“Life is difficult.”
That opening line from The Road Less Traveled is one no can take lightly. From a coach’s perspective, we continually need to keep this top of mind as we coach people at work, or in their personal lives, and always maintain a strong awareness of this reality and a heavy dose of gentleness because of it.
QwikCoach shares this perspective now because it strikes us that with the mounting pressures of home and work, we often forget that the experiences people are having ARE very difficult, and continue to be more so in our increasingly complex world.
In exploring the ways in which life is harder than ever, QwikCoach urges everyone to always be open to learning and trying new and better ways to coach ourselves and others, rather than just thinking about what to do next – our most common default action. Not that we should avoid patterns of behavior that have worked successfully in the past, but perhaps trying a “something else first” strategy from time to time may help us and those with whom we work and lead gain new, different, and even more helpful insights.
A post on LinkedIn called This is what Tibetan monks and Navy SEALS have in common – and how we can use it to our advantage by Steven Kotler (published February 25, 2017) is related to this point. It too discusses how life can be difficult, and how most of us are not using relevant and practical information at hand to help us (and our clients) mitigate some of the pressures we feel trying to “solve” every life and work problem we face.
The author makes the point that many of us are over-thinking: using our minds like a hammer in search of a nail.
Here’s a quote:
Rather than treating our psychology like the unquestioned operating system (or OS, in computer terminology) of our entire lives, we can re-purpose it tro function more like a user interface (or UI) – that easy to use dashboard that sits atop all the other more complex programs.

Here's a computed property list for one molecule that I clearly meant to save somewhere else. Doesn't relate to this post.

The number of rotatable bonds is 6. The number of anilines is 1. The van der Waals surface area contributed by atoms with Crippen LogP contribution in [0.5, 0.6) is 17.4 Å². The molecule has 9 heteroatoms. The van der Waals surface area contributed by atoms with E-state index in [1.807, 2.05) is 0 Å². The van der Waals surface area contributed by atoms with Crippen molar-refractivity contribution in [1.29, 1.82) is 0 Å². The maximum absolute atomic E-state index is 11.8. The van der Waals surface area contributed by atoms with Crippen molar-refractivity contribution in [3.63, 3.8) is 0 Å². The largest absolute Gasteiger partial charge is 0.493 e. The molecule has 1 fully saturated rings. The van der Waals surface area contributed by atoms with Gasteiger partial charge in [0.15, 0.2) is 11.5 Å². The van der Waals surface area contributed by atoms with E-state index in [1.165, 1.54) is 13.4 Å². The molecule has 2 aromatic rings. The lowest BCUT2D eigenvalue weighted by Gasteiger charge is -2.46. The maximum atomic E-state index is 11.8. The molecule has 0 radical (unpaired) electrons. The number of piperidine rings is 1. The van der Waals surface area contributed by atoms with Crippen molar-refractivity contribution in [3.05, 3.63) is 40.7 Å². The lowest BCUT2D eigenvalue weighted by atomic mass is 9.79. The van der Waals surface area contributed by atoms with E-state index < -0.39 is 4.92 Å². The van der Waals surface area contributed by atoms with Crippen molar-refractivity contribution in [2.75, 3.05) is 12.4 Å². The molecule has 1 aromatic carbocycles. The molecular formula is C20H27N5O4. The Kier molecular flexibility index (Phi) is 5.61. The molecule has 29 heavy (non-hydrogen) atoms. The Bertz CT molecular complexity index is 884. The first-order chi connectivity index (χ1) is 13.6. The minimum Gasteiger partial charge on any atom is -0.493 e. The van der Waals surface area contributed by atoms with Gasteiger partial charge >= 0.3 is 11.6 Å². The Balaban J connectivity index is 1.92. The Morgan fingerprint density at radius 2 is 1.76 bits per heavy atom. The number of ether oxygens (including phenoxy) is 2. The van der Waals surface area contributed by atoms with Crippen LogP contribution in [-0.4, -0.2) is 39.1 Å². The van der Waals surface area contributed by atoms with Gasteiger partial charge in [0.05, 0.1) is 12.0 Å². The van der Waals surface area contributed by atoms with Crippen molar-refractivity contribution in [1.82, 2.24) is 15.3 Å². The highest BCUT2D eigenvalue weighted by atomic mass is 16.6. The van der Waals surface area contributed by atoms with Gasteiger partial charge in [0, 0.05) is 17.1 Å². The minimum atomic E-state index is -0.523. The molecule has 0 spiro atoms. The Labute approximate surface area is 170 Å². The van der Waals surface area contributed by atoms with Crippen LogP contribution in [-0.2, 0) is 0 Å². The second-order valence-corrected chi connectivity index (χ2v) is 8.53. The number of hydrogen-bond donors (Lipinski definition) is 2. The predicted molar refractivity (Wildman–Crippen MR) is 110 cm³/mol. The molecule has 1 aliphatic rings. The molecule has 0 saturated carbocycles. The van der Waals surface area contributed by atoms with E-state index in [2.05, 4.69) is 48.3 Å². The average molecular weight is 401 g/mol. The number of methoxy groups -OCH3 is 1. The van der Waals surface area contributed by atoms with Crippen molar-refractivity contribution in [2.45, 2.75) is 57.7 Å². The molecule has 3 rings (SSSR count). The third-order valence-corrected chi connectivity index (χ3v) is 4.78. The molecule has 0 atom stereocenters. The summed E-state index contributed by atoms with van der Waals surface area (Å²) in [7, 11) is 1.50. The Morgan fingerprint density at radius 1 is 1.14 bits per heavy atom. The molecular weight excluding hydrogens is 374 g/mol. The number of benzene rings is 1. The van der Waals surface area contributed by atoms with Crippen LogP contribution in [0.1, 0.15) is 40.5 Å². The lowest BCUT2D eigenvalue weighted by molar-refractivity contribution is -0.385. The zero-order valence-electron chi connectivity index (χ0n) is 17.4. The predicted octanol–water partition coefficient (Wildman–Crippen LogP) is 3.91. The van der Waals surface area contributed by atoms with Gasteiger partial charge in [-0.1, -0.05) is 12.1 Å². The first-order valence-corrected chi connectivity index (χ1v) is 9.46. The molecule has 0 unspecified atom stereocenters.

If we are feeling slightly depressed (very common) about a situation, rather than jumping in to solve it, we can decide to run on a treadmill, or take a walk in the sunshine or meditate. All are ways proven to improve our mood.
At work, we can use choices like this as well. Rather than waiting for a performance review nervously, we could stand up and breathe deeply and try — as Amy Cuddy in her book Presence would suggest — physical behaviors that make us feel more in control and more confident.
If we as workplace coaches help people consider applying parts of this approach we would be doing a tremendous service. Simply adding to our vocabulary of advice and support approaches and ideas about altering mood through physical actions – and specifically suggesting things like a walk or meditation — we can begin to open minds. QwikCoach actually tested “itself” halfway through this blog post. Frustrated at our seeming inability to complete this post, we got up and took a short break. It worked!
People need their minds clear, calm, and purposely active, to handle all the challenges set before them. As caring coaches, we can help those we coach be better thinkers and problem solvers by suggesting some alternatives when things are most difficult and challenging and thinking is best postponed until it can be productive again.
For those who want even more:
Another one of Kotler’s book sounds like a must-read too for us as coaches: Stealing Fire: How Silicon Valley, the Navy SEALS, and Maverick Scientists are Revolutionizing the Way We Live and Work.